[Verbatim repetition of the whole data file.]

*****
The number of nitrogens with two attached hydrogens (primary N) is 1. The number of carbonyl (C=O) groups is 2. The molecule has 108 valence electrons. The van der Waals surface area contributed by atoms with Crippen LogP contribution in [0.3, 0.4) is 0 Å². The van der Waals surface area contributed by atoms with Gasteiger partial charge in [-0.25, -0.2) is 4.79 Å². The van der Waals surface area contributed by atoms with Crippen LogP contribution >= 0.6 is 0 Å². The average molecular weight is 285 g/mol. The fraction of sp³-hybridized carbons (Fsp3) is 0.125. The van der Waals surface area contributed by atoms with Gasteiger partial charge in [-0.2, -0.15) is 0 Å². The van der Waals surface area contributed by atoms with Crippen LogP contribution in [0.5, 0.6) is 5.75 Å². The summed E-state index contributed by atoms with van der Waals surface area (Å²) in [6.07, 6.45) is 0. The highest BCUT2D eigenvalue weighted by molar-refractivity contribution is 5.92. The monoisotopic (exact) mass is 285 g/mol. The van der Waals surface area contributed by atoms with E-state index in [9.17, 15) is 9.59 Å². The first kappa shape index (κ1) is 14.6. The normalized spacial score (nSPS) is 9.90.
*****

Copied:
The number of nitrogens with two attached hydrogens (primary N) is 1. The number of carbonyl (C=O) groups is 2. The molecule has 108 valence electrons. The van der Waals surface area contributed by atoms with Crippen LogP contribution in [0.3, 0.4) is 0 Å². The van der Waals surface area contributed by atoms with Gasteiger partial charge in [-0.25, -0.2) is 4.79 Å². The van der Waals surface area contributed by atoms with Crippen LogP contribution >= 0.6 is 0 Å². The average molecular weight is 285 g/mol. The fraction of sp³-hybridized carbons (Fsp3) is 0.125. The van der Waals surface area contributed by atoms with Gasteiger partial charge in [-0.2, -0.15) is 0 Å². The van der Waals surface area contributed by atoms with Crippen LogP contribution in [0.5, 0.6) is 5.75 Å². The summed E-state index contributed by atoms with van der Waals surface area (Å²) in [6.07, 6.45) is 0. The highest BCUT2D eigenvalue weighted by molar-refractivity contribution is 5.92. The monoisotopic (exact) mass is 285 g/mol. The van der Waals surface area contributed by atoms with E-state index in [9.17, 15) is 9.59 Å². The first kappa shape index (κ1) is 14.6. The normalized spacial score (nSPS) is 9.90.